Newspaper article International New York Times

In 'Bullet Caucus,' a Sign of Brazil's Shift to the Right

Newspaper article International New York Times

In 'Bullet Caucus,' a Sign of Brazil's Shift to the Right

Article excerpt

Politicians with backgrounds in law enforcement or the military have been winning elections in a society fed up with violent crime.

Paulo Telhada rolls his eyes, denouncing Brazil's support for the leftist government of Venezuela. He frowns, grumbling about gun control measures.

But when the subject turns to how many people he killed as a police officer on Sao Paulo's streets, he gives a broad smile.

"More than 30," said Mr. Telhada, 53, a rising star in Brazilian right-wing political circles, having recently won a seat in Sao Paulo's state legislature in a landslide.

"I feel no pity for thugs," he added, emphasizing that he did not enjoy working in a fancy office. "But I know my future lies in politics now."

Across Brazil, politicians like Mr. Telhada, with backgrounds in law enforcement or the armed forces, have been winning elections. In Congress, about 21 legislators now form what is called the bancada da bala, a "bullet caucus" seeking to bolster gun ownership and repeal laws keeping teenagers from being tried and sentenced as adults, among other conservative measures.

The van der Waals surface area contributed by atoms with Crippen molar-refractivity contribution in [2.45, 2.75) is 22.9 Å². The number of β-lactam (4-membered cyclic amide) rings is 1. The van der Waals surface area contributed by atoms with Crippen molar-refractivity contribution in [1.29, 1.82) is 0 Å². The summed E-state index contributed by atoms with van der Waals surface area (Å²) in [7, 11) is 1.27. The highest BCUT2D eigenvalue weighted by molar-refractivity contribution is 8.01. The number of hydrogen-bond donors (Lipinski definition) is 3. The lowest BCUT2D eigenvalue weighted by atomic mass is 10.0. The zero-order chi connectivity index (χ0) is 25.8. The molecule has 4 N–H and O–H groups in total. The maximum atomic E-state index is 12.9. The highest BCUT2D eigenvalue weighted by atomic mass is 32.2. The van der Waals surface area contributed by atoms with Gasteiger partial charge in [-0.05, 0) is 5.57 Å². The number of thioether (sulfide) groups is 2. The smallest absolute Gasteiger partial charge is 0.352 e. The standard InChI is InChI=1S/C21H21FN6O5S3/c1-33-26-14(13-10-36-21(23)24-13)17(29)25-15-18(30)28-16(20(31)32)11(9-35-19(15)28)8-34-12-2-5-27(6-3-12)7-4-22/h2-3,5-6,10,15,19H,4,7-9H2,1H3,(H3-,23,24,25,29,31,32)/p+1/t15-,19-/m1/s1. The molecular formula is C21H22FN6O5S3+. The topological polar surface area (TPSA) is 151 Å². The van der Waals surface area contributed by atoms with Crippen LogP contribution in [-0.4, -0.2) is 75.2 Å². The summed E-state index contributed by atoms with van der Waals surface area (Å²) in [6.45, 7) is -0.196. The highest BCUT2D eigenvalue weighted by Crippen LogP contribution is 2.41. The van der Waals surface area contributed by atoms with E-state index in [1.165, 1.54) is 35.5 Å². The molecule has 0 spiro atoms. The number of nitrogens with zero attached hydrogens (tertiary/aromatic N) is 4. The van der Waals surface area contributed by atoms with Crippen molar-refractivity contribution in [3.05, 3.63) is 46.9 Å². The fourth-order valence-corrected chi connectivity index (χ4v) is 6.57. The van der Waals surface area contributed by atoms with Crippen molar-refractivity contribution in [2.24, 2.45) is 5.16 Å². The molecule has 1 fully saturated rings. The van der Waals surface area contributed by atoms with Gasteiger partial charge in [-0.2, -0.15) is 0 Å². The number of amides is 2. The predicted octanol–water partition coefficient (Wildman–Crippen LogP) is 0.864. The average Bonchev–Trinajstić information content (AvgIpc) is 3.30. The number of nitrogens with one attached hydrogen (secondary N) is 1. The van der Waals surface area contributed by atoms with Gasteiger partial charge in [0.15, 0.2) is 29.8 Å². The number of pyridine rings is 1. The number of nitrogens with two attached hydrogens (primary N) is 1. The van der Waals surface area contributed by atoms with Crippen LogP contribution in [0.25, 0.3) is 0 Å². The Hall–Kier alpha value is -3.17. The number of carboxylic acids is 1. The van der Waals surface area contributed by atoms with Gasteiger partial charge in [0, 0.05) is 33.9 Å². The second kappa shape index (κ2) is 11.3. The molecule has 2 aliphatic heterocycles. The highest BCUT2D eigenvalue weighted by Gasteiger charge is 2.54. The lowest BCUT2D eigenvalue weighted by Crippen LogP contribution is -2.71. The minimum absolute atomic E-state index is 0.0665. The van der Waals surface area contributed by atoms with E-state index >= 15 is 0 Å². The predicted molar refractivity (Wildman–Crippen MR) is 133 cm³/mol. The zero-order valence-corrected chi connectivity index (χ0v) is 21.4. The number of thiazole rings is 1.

Their rising influence points to a major shift in Latin America's largest democracy. While Brazil is governed by President Dilma Rousseff -- a former leftist guerrilla who promotes the sway of state-owned companies, affirmative action and social welfare projects to reduce inequality -- the insurgents of Brazilian politics now largely come from the right.

The movement is national in scope, with figures like Moroni Torgan, a high-ranking leader of the Mormon Church in Brazil and a former police investigator. He received more votes in October's elections than any of the other candidates who won seats in the lower house of Congress for the northeast state of Ceara, campaigning on a platform of cracking down on drug trafficking.

Others in the congressional bullet caucus, like Waldir Soares, a police investigator in the central state of Goias, are vowing to overhaul laws allowing criminals to avoid long prison sentences.

Political analysts attribute the rise of these conservative figures to a society fed up with violent crime. Drug gangs have expanded their reach across the country, and Brazil now ranks as the world's second-largest cocaine-consuming country after the United States. …

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